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Blind
 
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Blind

3 Mar 2003 | Format: MP3

7.49 (VAT included if applicable)
Buy the CD album for 8.56 and get the MP3 version for FREE. Does not apply to gift orders.
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Song Title
Time
Popularity  
1
4:04
2
4:45
3
2:40
4
2:45
5
2:24
6
4:51
7
4:33
8
3:58
9
3:31
10
3:41
11
3:42

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Product details

  • Original Release Date: 5 Oct 1992
  • Release Date: 5 Oct 1992
  • Label: Parlophone UK
  • Copyright: 1992 Parlophone Records Ltd. This label copy information is the subject of copyright protection. All rights reserved. (C) 1992 Parlophone Records Ltd
  • Record Company Required Metadata: Music file metadata contains unique purchase identifier. Learn more.
  • Total Length: 40:54
  • Genres:
  • ASIN: B001IMAD8S
  • Average Customer Review: 4.3 out of 5 stars  See all reviews (13 customer reviews)
  • Amazon Bestsellers Rank: 29,636 in MP3 Albums (See Top 100 in MP3 Albums)

Customer Reviews

4.3 out of 5 stars
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Most Helpful Customer Reviews

7 of 7 people found the following review helpful By Leon on 19 Nov 2008
Format: Audio CD Verified Purchase
In my opinion this is a beautiful album with real depth. David's guitar playing is wonderfully creative and Harriet's voice conveys so much emotion. I have a vinyl copy and have been thinking of buying it on CD, but it reminds me of what was happening for me around the time of its release and in a way it may be too painful to listen to again at the moment. Music can do that sometimes.
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23 of 25 people found the following review helpful By "phatharry" on 1 Oct 2003
Format: Audio CD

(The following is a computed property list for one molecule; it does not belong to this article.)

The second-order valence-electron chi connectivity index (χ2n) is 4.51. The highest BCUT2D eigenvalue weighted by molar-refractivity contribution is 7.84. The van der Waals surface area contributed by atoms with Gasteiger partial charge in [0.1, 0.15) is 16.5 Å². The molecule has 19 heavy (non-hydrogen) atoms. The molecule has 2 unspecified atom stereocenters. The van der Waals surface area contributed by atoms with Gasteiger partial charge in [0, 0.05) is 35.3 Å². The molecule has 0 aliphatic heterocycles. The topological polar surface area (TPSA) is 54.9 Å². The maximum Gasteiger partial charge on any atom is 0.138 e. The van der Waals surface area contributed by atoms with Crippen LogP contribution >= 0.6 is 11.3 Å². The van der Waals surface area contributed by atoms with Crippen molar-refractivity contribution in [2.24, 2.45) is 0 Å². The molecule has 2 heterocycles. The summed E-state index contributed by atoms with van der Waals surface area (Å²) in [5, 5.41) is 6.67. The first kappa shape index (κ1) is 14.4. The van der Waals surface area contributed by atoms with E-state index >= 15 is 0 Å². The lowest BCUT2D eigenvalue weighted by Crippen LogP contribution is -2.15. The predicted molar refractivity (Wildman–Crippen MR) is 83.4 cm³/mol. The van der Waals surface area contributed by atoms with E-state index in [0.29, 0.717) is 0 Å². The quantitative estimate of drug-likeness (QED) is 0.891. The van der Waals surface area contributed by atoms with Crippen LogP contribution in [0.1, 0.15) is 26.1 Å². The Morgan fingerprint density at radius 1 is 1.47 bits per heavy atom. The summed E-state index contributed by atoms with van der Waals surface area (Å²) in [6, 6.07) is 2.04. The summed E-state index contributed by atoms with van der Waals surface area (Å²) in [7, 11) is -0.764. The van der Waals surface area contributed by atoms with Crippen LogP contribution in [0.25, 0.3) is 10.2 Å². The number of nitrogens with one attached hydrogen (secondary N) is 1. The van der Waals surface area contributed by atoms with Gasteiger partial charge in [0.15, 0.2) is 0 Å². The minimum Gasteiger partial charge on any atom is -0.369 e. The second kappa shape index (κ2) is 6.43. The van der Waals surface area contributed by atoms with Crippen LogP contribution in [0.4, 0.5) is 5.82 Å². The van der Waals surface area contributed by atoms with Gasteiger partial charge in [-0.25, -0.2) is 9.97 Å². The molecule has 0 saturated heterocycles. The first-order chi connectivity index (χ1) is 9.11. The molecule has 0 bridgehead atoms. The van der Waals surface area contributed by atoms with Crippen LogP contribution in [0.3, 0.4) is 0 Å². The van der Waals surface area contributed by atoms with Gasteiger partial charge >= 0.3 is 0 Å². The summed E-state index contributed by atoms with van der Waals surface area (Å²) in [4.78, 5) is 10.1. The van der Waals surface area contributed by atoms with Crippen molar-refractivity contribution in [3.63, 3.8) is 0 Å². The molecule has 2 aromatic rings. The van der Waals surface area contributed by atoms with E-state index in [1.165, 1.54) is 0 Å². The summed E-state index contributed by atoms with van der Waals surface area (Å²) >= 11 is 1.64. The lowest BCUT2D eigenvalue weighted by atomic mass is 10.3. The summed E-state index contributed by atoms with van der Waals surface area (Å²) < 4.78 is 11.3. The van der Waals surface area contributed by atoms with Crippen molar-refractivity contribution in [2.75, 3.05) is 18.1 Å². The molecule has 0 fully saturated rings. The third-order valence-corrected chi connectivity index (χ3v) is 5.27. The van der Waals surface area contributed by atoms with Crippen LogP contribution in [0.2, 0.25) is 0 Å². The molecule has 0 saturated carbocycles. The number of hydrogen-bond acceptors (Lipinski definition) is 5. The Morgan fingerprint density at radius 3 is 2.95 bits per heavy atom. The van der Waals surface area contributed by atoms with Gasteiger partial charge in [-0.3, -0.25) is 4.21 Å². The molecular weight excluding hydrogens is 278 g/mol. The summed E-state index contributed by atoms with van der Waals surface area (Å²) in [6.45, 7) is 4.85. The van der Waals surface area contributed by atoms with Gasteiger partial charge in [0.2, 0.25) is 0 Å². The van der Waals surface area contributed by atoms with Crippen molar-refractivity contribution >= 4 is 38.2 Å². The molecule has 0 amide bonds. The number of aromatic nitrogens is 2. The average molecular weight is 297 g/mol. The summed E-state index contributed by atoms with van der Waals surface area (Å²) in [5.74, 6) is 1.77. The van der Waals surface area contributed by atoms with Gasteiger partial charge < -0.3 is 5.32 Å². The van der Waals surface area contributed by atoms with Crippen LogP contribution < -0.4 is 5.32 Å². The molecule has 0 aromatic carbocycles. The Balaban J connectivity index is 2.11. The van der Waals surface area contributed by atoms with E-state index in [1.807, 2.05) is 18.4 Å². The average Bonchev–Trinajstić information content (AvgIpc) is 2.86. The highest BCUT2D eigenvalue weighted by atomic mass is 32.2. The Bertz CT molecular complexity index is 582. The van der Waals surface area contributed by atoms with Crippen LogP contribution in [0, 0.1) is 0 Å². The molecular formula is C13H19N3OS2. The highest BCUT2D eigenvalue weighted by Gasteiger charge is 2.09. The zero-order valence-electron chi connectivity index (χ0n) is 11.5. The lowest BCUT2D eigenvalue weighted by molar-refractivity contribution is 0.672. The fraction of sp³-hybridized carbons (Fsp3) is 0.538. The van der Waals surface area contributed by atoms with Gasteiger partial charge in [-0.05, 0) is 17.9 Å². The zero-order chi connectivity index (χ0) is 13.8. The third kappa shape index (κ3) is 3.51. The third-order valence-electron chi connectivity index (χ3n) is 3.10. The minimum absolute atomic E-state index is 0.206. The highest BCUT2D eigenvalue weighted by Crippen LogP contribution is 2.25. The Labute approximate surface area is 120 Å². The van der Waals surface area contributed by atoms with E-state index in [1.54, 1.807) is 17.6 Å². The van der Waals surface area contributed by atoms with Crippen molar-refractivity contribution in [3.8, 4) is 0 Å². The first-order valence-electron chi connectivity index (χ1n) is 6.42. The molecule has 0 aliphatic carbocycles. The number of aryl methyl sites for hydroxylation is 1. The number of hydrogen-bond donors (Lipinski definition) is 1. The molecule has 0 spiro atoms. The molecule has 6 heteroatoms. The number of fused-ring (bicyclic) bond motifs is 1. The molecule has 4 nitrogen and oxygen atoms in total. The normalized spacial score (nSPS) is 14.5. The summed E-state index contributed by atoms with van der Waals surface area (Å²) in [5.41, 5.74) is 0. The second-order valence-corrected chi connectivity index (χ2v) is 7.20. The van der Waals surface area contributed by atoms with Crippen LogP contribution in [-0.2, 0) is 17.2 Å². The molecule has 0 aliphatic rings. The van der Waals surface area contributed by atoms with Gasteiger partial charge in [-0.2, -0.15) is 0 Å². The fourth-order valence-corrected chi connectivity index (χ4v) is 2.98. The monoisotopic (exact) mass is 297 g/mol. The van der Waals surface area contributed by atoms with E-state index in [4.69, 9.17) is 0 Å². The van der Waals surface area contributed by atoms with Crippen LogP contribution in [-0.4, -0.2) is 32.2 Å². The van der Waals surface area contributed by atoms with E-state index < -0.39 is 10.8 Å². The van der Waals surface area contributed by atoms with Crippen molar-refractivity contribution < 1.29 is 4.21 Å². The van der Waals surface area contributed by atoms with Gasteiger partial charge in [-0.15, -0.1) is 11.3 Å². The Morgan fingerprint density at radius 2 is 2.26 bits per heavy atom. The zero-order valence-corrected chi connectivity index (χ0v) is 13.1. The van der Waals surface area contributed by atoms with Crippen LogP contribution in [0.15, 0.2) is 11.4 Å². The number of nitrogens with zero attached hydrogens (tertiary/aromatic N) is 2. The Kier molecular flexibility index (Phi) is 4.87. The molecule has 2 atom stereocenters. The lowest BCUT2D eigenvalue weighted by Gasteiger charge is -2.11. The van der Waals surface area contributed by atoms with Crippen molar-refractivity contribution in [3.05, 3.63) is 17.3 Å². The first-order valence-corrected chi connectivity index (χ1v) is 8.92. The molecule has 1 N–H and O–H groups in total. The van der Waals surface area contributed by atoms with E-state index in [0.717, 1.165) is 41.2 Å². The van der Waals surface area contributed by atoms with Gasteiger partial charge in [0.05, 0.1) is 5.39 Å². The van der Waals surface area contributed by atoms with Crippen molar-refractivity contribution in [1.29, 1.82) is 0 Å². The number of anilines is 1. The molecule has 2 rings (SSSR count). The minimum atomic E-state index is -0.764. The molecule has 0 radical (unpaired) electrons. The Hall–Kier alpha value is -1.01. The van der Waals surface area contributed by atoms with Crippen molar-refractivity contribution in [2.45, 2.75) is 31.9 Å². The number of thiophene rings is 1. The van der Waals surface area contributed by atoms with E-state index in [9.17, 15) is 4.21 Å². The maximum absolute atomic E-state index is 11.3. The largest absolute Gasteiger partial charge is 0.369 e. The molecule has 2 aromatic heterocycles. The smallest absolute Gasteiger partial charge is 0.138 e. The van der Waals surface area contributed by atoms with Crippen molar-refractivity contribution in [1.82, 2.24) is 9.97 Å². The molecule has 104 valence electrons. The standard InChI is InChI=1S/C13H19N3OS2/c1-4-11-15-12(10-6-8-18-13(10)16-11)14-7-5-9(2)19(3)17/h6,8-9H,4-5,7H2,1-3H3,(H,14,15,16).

Weirdly, I remember this album coming out to lukewarm reviews originally. I loved 'Goodbye' as a single, and so bought the album, having no previous experience of rrr (the first album). To me this was a remarkable record and also began my long-standing beef with the pop music press. So what if it's not much different to the first one? I didn't care then, and I don't care now (I still haven't heard rrr). Maybe it is a good idea not to listen to rrr first - I don't know. In actual fact, considering the amount of sheer joy this album has bought me, and the fact that listening to the first one seems to prejudice people against Blind, I would say junk rrr and buy this instead. Anyhow, enough postmodern biog, and onto the music.
It's really, really good. Just great songs. Nothing formulaic - I can't really bring to mind any middle-eights or guitar solos, just beautiful words and harmonies. And speaking of guitars, if you were ever under the impression that the only thing you can do with a guitar is 'folk strum', 'rock distortion' or 'funk riff', listen to this. I'm not saying it's as groundbreaking sonically as someone like Hendrix, but the depth of range of tone and texure is fantastic, bouyed up by sparkling production.
I respectfully disagree with people who refer to this record as 'folksy twanging', or indeed 'folksy anything'. I respectfully disagree with the opinion that this is a let-down after rrr. I respectfully suggest that you buy this record - it's like a fresh summer morning.
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Format: Audio CD Verified Purchase